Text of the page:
Paraphobia Symptoms and Treatment

What to Know About the Fear of Sexual Perversion

Man looking at his phone with a worried expression.

Imperia Staffieri / Getty Images

Table of Contents
View All
Table of Contents

Paraphobia involves a fear of sexual perversion. It is a complicated phobia that can be influenced by a number of factors including upbringing and cultural influences. Some people fear that they have some type of perversion while others worry about the perceived perversions of others. This is further complicated by the fact that what is considered a perversion can vary from one person or culture to the next.

It is important to note that paraphobia is not recognized as a distinct disorder in the Diagnostic and Statistical Manual of Mental Disorders, Fifth Edition (DSM-5), the tool that doctors and mental health professionals use to diagnose mental health conditions. Instead, it may be diagnosed as a specific phobia, which involves an excessive and distressing fear of something such as an object or situation.

Symptoms of Paraphobia

A phobia differs from normal fear by its symptoms. These symptoms are excessive and interfere with a person's ability to live normally. A person who has a fear of sexual perversion may experience symptoms such as:

  • Anxiety
  • Dry mouth
  • Feelings of dread
  • Irrational fear
  • Nausea
  • Panic
  • Rapid heartbeat
  • Shortness of breath
  • Terror

In some cases, people may even experience panic attacks as a result of their fear. Symptoms of panic attacks include racing heartbeat and rapid breathing. People may have difficulty breathing or feel that they are having a heart attack.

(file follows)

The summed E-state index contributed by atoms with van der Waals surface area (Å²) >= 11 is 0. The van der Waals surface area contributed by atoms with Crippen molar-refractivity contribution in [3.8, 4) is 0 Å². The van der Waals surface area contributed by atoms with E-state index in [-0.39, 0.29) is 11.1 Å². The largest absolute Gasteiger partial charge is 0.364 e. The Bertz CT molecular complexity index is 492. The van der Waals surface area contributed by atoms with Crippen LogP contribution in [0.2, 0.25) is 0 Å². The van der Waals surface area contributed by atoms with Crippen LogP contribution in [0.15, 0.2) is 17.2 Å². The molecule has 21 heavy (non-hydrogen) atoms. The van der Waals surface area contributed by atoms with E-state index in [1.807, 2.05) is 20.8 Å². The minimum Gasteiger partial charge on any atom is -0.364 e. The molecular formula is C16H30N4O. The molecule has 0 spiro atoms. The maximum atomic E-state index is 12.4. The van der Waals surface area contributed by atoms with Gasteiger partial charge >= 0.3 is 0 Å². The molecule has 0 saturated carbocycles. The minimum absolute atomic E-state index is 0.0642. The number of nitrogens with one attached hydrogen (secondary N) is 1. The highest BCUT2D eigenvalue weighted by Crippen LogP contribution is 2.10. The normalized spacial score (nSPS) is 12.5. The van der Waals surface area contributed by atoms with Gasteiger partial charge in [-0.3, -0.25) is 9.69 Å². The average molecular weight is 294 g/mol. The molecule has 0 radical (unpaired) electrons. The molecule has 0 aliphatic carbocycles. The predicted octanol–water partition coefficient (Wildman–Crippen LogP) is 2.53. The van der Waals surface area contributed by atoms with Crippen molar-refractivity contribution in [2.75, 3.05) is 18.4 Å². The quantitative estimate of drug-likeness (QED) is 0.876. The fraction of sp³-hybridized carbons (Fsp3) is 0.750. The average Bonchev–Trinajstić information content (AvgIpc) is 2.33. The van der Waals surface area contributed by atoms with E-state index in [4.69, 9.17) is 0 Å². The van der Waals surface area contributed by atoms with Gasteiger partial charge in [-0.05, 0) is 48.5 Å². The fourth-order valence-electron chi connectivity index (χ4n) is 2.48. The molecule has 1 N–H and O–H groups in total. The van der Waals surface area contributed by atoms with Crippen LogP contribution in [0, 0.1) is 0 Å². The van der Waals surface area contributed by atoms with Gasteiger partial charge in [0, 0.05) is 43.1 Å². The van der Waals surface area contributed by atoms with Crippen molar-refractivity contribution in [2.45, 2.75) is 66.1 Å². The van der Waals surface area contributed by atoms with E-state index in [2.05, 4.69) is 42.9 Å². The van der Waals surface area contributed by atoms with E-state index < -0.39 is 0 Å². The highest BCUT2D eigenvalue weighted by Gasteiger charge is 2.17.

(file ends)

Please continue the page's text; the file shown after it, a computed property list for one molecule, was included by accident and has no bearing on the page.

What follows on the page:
Although paraphobia is not an officially recognized diagnosis, your doctor may diagnose you with a specific phobia if your symptoms meet the criteria for that condition. The following must be present:

  • Excessive, unreasonable fear of a situation or object
  • Immediate anxiety response to the fear
  • Efforts to avoid the source of fear or extreme distress upon exposure

A specific phobia diagnosis must also involve symptoms that are life-limiting, last six months or longer, and not be caused by another condition.

Your doctor will want to rule out other disorders that might be causing your symptoms, such as substance use disorders, schizophrenia, paranoid personality disorder, and obsessive-compulsive disorder (OCD). Your doctor may rule out other types of specific phobias such as erotophobia (the fear of sex).

Phobias are diagnosed only if the fear causes difficulty in everyday life. For example, if two people who agree on their personal boundaries and comfort zones marry or form a relationship, they can be perfectly happy throughout their lives. Difficulties may arise, however, if one partner's definition of perversion is different than the other's, or the person has difficulty forming a relationship as a result of the fear.